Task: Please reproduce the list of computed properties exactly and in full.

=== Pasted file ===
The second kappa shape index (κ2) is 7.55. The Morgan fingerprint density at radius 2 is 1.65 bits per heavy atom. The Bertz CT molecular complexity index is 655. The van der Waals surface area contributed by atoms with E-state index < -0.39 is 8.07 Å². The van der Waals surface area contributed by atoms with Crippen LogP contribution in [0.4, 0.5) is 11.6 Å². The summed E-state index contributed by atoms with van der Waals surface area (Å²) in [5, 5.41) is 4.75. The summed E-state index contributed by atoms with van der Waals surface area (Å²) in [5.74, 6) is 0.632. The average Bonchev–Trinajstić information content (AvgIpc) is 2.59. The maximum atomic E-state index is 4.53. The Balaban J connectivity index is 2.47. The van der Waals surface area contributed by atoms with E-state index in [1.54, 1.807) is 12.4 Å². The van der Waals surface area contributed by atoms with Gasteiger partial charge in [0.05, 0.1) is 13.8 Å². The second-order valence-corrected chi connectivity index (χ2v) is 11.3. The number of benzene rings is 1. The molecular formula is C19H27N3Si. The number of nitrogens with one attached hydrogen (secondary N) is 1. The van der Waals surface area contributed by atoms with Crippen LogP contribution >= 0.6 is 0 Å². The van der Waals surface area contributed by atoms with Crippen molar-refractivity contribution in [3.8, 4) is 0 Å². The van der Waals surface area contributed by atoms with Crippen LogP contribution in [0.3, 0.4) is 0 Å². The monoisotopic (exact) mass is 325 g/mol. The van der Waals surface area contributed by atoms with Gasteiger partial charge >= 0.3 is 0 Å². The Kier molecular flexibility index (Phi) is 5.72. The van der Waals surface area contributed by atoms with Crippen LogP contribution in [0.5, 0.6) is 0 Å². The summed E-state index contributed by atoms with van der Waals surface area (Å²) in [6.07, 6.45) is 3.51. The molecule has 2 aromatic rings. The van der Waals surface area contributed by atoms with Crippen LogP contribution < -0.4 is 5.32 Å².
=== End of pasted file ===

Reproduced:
The second kappa shape index (κ2) is 7.55. The Morgan fingerprint density at radius 2 is 1.65 bits per heavy atom. The Bertz CT molecular complexity index is 655. The van der Waals surface area contributed by atoms with E-state index < -0.39 is 8.07 Å². The van der Waals surface area contributed by atoms with Crippen LogP contribution in [0.4, 0.5) is 11.6 Å². The summed E-state index contributed by atoms with van der Waals surface area (Å²) in [5, 5.41) is 4.75. The summed E-state index contributed by atoms with van der Waals surface area (Å²) in [5.74, 6) is 0.632. The average Bonchev–Trinajstić information content (AvgIpc) is 2.59. The maximum atomic E-state index is 4.53. The Balaban J connectivity index is 2.47. The van der Waals surface area contributed by atoms with E-state index in [1.54, 1.807) is 12.4 Å². The van der Waals surface area contributed by atoms with Gasteiger partial charge in [0.05, 0.1) is 13.8 Å². The second-order valence-corrected chi connectivity index (χ2v) is 11.3. The number of benzene rings is 1. The molecular formula is C19H27N3Si. The number of nitrogens with one attached hydrogen (secondary N) is 1. The van der Waals surface area contributed by atoms with Crippen LogP contribution >= 0.6 is 0 Å². The van der Waals surface area contributed by atoms with Crippen molar-refractivity contribution in [3.8, 4) is 0 Å². The van der Waals surface area contributed by atoms with Crippen LogP contribution in [0.3, 0.4) is 0 Å². The monoisotopic (exact) mass is 325 g/mol. The van der Waals surface area contributed by atoms with Gasteiger partial charge >= 0.3 is 0 Å². The Kier molecular flexibility index (Phi) is 5.72. The van der Waals surface area contributed by atoms with Crippen LogP contribution in [0.5, 0.6) is 0 Å². The summed E-state index contributed by atoms with van der Waals surface area (Å²) in [6.07, 6.45) is 3.51. The molecule has 2 aromatic rings. The van der Waals surface area contributed by atoms with Crippen LogP contribution < -0.4 is 5.32 Å².